My understanding is that the UEFI/BIOS will boot into a certain storage device, whether it be HDD, SSD, USB, DVD, etc. Then this will pass control to the boot-loader, which is GRUB in Linux operating systems. (additional question: do other Linux OS's require different bootstrap loaders?)

Does GRUB load an OS from a specific partition on the drive? If so, how can I direct it to boot from a specific partition? Will installing certain ISOs in certain partitions using GParted work? I am currently running Ubuntu on a USB SD Card Reader with a MicroSD card temporarily.

  • so just bear with me ...... +1 for spelling "bear" correctly ... the question is also a good one – jsotola Jan 8 at 2:25
  • GRUB is able to boot any linux kernel stored on almost any filesystem. Then OS booting process is handled by the kernel itself. What do you mean by "direct it to boot from a specific partition"? – 炸鱼薯条德里克 Jan 8 at 2:27
  • I'm not exactly sure how GRUB knows where the OS is located, so I assumed it would locate the correct partition on the drive to load the OS from. I'm not sure how GPT cooperates with GRUB, and I'm not sure where GRUB is located -- whether it's stored in its own partition or not. Help with that would also be useful and appreciated if necessary to know for my main question. – TheRyGuy Jan 8 at 3:03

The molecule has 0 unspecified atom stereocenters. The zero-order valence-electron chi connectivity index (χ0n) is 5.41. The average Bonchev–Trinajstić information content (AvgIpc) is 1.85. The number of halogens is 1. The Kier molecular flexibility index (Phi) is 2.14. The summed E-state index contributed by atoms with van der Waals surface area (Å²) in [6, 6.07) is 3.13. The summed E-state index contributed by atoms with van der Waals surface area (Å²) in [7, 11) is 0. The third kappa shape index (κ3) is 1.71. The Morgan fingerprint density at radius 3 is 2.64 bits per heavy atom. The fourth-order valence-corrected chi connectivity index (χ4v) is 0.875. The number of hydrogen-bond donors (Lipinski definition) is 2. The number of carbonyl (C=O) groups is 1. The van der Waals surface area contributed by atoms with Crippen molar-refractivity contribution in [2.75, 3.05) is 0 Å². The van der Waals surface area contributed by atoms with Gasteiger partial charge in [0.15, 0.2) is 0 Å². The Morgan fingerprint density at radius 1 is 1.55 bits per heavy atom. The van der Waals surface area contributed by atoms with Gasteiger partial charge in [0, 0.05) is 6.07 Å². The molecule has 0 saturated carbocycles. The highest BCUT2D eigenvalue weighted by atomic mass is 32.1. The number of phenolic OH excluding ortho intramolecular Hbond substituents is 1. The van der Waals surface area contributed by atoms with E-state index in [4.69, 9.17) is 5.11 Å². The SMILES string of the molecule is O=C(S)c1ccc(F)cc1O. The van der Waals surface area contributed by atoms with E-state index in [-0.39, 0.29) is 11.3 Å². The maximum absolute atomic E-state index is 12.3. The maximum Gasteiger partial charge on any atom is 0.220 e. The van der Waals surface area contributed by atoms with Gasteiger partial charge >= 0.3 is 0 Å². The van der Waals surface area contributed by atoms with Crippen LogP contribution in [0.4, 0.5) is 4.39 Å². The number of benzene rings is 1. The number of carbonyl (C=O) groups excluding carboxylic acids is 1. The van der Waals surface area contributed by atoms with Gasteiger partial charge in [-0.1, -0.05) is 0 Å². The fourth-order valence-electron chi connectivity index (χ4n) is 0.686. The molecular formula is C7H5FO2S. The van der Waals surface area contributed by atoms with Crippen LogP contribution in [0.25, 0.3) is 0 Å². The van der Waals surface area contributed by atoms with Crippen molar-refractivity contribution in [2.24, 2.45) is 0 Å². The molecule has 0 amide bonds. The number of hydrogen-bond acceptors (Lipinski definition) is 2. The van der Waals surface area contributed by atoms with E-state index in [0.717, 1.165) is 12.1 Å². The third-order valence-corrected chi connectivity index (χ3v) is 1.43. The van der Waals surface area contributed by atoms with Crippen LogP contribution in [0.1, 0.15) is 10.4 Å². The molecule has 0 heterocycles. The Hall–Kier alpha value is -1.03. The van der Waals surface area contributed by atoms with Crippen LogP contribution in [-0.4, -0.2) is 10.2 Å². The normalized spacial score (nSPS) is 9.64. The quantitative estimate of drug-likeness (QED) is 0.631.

• I figured you could have multiple partitions with a different OS in each one and tell GRUB to load data from a specific partition. – TheRyGuy Jan 8 at 3:36
  • The usual way this works is that grub loads a grub.cfg script which is generated. This is a script which loads a kernel from devices which are specified like hd(1,gpt4)/boot/wibble to specify the file /boot/wibble from 4th partition in a disk formatted with a gpt partition on the second disk. This script is frequently available in /boot/grub/grub.cfg. The script can get grub to put up menus to select different partitions and versions. – icarus Jan 8 at 6:14

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